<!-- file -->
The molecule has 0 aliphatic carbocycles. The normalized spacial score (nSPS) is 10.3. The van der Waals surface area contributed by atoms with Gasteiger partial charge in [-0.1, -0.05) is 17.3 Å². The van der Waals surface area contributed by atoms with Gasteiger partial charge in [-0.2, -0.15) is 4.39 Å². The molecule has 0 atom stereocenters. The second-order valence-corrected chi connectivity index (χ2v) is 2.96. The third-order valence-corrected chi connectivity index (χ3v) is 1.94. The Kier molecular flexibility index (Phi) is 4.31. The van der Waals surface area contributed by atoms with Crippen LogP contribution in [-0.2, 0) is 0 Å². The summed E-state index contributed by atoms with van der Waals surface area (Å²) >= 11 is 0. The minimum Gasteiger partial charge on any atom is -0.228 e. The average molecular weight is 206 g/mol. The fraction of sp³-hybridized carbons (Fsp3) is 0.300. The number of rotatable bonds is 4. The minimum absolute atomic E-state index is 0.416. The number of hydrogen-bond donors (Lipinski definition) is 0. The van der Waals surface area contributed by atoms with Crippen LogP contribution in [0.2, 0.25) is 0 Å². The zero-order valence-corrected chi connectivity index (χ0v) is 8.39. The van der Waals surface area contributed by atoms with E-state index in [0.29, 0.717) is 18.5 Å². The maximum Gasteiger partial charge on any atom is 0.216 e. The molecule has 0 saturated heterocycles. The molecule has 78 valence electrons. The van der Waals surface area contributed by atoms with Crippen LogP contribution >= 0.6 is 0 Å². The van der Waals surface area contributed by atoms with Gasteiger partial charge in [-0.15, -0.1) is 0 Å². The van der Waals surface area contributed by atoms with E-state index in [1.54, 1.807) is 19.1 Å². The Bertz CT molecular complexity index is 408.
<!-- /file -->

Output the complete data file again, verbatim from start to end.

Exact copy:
The molecule has 0 aliphatic carbocycles. The normalized spacial score (nSPS) is 10.3. The van der Waals surface area contributed by atoms with Gasteiger partial charge in [-0.1, -0.05) is 17.3 Å². The van der Waals surface area contributed by atoms with Gasteiger partial charge in [-0.2, -0.15) is 4.39 Å². The molecule has 0 atom stereocenters. The second-order valence-corrected chi connectivity index (χ2v) is 2.96. The third-order valence-corrected chi connectivity index (χ3v) is 1.94. The Kier molecular flexibility index (Phi) is 4.31. The van der Waals surface area contributed by atoms with Crippen LogP contribution in [-0.2, 0) is 0 Å². The summed E-state index contributed by atoms with van der Waals surface area (Å²) >= 11 is 0. The minimum Gasteiger partial charge on any atom is -0.228 e. The average molecular weight is 206 g/mol. The fraction of sp³-hybridized carbons (Fsp3) is 0.300. The number of rotatable bonds is 4. The minimum absolute atomic E-state index is 0.416. The number of hydrogen-bond donors (Lipinski definition) is 0. The van der Waals surface area contributed by atoms with Crippen LogP contribution in [0.2, 0.25) is 0 Å². The zero-order valence-corrected chi connectivity index (χ0v) is 8.39. The van der Waals surface area contributed by atoms with E-state index in [0.29, 0.717) is 18.5 Å². The maximum Gasteiger partial charge on any atom is 0.216 e. The molecule has 0 saturated heterocycles. The molecule has 78 valence electrons. The van der Waals surface area contributed by atoms with Crippen LogP contribution >= 0.6 is 0 Å². The van der Waals surface area contributed by atoms with Gasteiger partial charge in [-0.15, -0.1) is 0 Å². The van der Waals surface area contributed by atoms with E-state index in [1.54, 1.807) is 19.1 Å². The Bertz CT molecular complexity index is 408.